The Moon will be a pretty sight tonight. It's a little past first quarter, so the Sun illuminates a little more than half of the lunar hemisphere that faces our way. And it's especially eye-catching tonight, because it pairs up with Jupiter. The planet looks like a brilliant cream-colored star to the left of the Moon.
It's appropriate to watch the Moon today because it's the Moon's day -- Monday.
The seven-day week comes to us from the astrologers of Babylon, about 2700 years ago. They based the week on the seven known "planets" -- the objects that moved across the background of stars. The list included five real planets, plus the Sun and Moon.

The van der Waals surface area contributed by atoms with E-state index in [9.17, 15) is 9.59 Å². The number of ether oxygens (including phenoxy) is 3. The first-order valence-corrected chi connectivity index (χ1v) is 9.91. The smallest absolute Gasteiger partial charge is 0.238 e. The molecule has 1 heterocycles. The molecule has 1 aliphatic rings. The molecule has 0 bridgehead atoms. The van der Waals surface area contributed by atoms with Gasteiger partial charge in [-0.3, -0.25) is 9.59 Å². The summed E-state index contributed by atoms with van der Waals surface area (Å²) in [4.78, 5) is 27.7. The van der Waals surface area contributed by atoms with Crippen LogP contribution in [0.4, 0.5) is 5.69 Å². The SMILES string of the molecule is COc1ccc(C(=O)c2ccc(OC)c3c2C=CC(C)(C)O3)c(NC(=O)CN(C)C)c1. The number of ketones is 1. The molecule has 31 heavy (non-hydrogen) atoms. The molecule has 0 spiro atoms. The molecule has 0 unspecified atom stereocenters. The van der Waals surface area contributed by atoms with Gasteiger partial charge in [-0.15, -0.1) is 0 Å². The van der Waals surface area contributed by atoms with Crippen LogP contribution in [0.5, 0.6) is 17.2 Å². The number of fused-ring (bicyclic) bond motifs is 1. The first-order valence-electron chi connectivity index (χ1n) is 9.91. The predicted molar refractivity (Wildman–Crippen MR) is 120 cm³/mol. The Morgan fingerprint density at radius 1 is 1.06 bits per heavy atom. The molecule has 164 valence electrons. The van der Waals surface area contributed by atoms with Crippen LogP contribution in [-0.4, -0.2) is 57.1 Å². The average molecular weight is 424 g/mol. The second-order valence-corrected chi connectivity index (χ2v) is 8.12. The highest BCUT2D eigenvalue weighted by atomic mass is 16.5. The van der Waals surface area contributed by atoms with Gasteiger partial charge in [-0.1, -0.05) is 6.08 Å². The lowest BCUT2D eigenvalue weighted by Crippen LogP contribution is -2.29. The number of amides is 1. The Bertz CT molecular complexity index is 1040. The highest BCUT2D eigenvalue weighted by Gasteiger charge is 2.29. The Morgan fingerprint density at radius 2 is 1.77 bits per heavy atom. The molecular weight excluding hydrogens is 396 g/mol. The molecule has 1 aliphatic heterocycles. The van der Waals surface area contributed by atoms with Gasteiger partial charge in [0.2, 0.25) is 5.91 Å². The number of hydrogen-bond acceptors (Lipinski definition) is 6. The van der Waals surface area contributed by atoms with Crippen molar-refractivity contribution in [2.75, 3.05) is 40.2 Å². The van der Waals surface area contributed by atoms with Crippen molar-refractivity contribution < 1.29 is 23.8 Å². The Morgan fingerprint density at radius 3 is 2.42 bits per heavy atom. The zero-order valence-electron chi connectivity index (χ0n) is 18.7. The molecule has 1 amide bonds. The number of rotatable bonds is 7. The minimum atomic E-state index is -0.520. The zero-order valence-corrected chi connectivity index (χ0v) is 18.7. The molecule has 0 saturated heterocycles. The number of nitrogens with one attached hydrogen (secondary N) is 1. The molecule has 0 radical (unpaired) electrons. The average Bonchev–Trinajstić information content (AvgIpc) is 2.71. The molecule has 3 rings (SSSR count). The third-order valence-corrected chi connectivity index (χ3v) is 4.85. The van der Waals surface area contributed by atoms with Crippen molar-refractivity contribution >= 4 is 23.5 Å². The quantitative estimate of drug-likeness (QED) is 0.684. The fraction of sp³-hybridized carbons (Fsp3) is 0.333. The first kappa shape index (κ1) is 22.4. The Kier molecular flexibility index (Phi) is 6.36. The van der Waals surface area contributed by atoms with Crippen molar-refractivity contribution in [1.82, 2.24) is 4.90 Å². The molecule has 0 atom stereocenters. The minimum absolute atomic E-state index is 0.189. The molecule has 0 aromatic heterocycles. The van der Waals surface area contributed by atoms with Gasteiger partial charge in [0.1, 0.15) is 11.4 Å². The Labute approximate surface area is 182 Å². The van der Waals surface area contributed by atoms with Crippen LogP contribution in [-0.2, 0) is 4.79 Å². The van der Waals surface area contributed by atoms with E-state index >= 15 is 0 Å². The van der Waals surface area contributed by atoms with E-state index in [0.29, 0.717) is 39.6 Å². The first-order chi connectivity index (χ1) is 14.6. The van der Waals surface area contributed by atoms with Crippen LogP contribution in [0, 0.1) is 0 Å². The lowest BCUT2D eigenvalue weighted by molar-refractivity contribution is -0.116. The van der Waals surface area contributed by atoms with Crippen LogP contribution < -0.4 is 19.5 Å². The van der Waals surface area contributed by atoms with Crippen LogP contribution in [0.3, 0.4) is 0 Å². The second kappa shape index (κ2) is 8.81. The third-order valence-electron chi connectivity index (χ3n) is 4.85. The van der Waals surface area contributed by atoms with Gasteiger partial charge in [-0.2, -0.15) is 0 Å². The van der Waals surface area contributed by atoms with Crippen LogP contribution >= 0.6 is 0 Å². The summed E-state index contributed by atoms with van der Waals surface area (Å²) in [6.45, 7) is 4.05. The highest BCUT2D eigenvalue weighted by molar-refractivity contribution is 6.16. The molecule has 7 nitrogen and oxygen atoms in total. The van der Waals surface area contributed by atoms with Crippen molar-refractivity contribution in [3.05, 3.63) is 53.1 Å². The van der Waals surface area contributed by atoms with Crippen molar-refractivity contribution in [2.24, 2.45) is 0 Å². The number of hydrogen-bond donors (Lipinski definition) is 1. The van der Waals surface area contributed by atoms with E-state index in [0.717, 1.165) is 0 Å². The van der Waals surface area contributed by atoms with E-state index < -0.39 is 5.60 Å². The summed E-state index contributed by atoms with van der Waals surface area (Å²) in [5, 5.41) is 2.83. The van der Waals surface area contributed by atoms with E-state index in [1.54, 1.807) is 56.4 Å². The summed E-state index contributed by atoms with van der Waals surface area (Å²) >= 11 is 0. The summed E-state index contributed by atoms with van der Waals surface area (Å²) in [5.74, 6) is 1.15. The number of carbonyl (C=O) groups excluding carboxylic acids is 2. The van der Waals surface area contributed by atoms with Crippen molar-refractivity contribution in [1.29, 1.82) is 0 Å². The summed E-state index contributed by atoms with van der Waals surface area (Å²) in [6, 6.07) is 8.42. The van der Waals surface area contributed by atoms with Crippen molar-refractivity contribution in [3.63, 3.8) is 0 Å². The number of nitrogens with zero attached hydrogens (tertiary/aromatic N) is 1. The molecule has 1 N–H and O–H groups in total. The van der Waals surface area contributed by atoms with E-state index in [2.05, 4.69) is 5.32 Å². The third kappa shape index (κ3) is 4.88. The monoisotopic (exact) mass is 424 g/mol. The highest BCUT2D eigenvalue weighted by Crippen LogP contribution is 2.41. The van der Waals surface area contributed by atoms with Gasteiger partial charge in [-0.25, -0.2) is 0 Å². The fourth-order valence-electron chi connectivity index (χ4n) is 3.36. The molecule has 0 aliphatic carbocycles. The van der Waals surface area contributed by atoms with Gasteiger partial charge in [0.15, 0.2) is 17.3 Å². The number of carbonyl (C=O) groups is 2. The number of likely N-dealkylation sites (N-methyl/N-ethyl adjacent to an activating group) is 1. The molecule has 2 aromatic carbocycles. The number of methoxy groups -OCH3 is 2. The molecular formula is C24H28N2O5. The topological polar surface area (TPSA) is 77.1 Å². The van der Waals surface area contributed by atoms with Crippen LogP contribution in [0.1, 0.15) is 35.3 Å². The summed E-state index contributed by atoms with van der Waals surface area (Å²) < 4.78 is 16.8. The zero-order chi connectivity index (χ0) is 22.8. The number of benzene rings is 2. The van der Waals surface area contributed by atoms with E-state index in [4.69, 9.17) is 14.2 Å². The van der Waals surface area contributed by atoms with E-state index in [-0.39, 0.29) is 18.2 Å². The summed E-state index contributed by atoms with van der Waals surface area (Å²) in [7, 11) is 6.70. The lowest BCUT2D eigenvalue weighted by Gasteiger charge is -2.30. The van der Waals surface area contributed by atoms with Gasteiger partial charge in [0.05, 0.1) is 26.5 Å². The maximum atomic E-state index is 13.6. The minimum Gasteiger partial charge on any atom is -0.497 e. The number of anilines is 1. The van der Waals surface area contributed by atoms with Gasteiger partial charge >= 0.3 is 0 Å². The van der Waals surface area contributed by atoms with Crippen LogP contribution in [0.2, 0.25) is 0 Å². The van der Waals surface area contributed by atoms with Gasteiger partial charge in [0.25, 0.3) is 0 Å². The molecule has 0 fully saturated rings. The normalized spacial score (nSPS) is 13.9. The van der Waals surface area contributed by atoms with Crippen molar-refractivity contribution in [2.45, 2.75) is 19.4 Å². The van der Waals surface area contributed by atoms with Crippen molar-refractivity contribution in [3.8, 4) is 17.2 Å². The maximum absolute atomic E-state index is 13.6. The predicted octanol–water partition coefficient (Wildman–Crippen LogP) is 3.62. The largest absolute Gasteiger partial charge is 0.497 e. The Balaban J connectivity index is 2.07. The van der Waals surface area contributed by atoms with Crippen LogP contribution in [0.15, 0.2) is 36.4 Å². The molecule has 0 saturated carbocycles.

The astrologers assigned one planet to each of the 24 hours of the day. In time, each day came to be known by the planet that ruled the first hour of the day -- the Sun, Moon, and so on. Jupiter's day is Thursday, which comes from Thor, the Anglo-Saxon name for the planet.
A thousand years after the Babylonians created the seven-day week, the Roman emperor Constantine formalized it, beginning with Sunday and followed by Monday.
Incidentally, the name for the Moon in many cultures is based on the Latin name luna. But the English words moon, Monday, and month come from Anglo-Saxon -- the language of the people who brought the seven-day week to Britain -- including what is now the least popular day of all, Moon-day.
More about the Moon and Jupiter tomorrow.
Script by Damond Benningfield, Copyright 2005, 2008
For more skywatching tips, astronomy news, and much more, read StarDate magazine.